When I was younger, I was never a fan of musicals but I remember the day that changed. I was studying film at Columbia College and I was scurrying from work to my afternoon class – Aesthetics of Film – and not looking forward to it. We were going to start an examination of the musical genre and it was raining cats and dogs. Having no money, I was unsuccessfully dodging quarter-sized raindrops as I scuttled from the subway to campus, some four blocks distant, thinking, “Blow off class…go home, get dry…blow off class…” However, the fact that it was my first year in college and I still believed in being responsible about going to class for an education I was paying for, compelled me to slog, soggy shoes and all, up to the 8th floor screening room for what I was sure would be a horrible afternoon.
I couldn’t have been more wrong.
The film I saw that day, the one that made me change my mind about an entire genre, is being shown on Turner Classic Movies Thursday night and I cannot recommend it highly enough. It is Rouben Mamoulian’s masterpiece Love Me Tonight, a rollicking, bawdy, charming film, a musical that helped revolutionize the form and establish the structure for future entries in the genre. Banned in many states for its suggestive content, surviving prints of the movie are missing up to 15 minutes of footage that was deemed too offensive. Fortunately, no other cuts were made and what survives is a delightful exercise in clever innuendo and innovative musical presentation.
The film gets off to an ingenious start as tailor Maurice Courtelin (Maurice Chevalier) wakes up in the morning to thesounds of Paris, as steps are being swept, rugs are being beaten and anvils are being clanged upon. All of these sounds are combined as part of the musical number “That’s the Song of Paree,” which Chevalier sings, walking through the streets on the way to his shop. This innovative approach – integrating the environment into the music – sets the tone for the film, as it is done in a joyous, carefree manner that suffuses the entire movie.
Chevalier is at his finest, absolutely captivating and charismatic as a romantic man about town who gets swept away by the beauty of Princess Jeanette (Jeanette MacDonald), a young woman who’s been married to a series of much-older men and happens to be wasting away from a severe case of melodrama. What she and many others in the cast regard as passionate is summed up in the classic Rodgers and Hart song “Isn’t it Romantic?” which is presented in a series of vignettes in which various characters sing separate verses of the song, all of which are edited together as the story moves from one setting to the next. It’s believed that this is the first time such a device was used in a musical and it’s a tribute to Mamoulian’s genius as he recognized that this genre was in its infancy, ripe for molding and innovation.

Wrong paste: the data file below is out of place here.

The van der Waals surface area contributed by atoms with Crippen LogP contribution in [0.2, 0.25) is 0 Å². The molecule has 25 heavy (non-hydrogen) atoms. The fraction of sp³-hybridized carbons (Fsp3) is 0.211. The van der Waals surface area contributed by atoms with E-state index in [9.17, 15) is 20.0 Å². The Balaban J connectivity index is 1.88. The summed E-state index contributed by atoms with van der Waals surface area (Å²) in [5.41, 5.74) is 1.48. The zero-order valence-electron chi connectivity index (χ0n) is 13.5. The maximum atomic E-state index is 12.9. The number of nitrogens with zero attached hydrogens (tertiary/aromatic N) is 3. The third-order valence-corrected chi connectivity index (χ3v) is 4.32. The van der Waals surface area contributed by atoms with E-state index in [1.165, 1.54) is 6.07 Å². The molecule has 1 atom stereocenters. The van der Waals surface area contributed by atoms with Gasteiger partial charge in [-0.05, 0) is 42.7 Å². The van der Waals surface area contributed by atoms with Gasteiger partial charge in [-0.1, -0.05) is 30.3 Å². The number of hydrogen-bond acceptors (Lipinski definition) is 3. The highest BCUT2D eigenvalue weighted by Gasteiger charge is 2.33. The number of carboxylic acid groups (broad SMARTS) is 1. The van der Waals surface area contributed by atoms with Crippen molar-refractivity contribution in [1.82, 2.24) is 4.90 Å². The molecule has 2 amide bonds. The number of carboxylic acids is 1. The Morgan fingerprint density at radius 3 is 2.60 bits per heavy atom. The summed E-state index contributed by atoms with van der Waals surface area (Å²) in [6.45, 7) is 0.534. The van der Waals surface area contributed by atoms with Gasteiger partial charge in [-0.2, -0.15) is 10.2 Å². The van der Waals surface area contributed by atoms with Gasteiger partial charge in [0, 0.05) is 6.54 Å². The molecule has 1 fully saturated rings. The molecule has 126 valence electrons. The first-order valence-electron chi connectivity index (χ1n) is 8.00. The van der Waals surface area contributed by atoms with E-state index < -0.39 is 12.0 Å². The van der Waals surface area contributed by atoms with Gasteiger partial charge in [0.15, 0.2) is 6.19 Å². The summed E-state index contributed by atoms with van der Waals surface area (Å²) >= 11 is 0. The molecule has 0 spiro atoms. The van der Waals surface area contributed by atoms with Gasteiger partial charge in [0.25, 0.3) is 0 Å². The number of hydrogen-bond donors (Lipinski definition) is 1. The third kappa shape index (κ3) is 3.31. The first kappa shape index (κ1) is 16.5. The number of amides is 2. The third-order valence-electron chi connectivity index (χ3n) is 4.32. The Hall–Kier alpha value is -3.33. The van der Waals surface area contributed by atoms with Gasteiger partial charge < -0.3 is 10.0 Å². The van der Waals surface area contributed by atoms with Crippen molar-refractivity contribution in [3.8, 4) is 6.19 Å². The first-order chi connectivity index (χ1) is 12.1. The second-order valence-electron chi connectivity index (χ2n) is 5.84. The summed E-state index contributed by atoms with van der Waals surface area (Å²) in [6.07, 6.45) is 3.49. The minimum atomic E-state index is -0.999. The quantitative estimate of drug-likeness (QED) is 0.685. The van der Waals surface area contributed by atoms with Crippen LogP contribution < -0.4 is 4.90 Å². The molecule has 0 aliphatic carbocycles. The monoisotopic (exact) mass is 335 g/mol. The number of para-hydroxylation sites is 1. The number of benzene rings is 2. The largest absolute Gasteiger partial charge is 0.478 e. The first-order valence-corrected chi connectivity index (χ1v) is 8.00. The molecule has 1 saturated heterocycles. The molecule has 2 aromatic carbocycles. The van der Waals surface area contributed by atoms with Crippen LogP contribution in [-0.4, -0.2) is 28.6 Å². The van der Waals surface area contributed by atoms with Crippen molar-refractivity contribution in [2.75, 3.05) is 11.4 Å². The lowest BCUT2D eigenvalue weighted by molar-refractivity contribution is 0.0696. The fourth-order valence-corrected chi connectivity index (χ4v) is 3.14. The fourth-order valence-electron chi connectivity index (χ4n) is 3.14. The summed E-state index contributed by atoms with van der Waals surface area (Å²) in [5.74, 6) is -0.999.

One of the reasons the film is not as well known, as it should be is because of its notorious reputation. The film ran afoul of the Hays Commission, a body set up in Hollywood to regulate the content of all movies before they were released. It’s easy to see why the film raised so many eyebrows in 1932 as many of the costumes MacDonald and co-star Myrna Loy wear are more than a bit suggestive. A sequence in which Courtelin measures the princess for a new set of clothes, while she’s in one of the skimpiest negligees ever made, was deemed too offensive and was cut out of many prints. Thankfully, it survived in some versions of the film and when you see the outfit the actress is wearing, you’ll understand why the tailor falls for her. Also of note is a black lace dress that Loy wears late in the film. When MacDonald saw the original ensemble her co-star was going to wear in the scene, she had a jealous fit and insisted that she wear it. The star got her way but Loy got her revenge when she and a friend raided the costume room and pulled together the black lace outfit she wears on-screen. Needless to say, she stole MacDonald’s thunder as all eyes end up on her as the scene played out.
While the clothes were a concern, so were some of the suggestive songs and bits of dialogue. The very nature of the song “A Woman Needs Something Like That,” was called into question as was a ribald joke about the “virgin springs” and many of Loy’s lines of dialogue, as her character is quite man-hungry and makes no bones about her desires. Also garnering notice was a line from the title song that runs “Must we sleep tonight, all alone?” Each state had its own review board, so while some scenes may have been cut in some regions, they survived in others. Thus, by comparing all surviving prints, the most complete version of the film was put together.
Added to the National Film Registry in 1990, Love Me Tonight is one of the lesser known masterpieces of the 1930’s, a film that will have you laughing, gasping and smiling with delight as it unfolds. I’d be willing to bet that you’ll be humming one of its catchy tunes for days afterward and going out of your way to recommend it to those looking for a true gem of a movie. Trust me on this one – this is a surefire delight, a film I can’t imagine anyone not enjoying.
Love Me Tonight will be shown on Turner Classic Movies at 9:15 PM on Thursday, March 7th.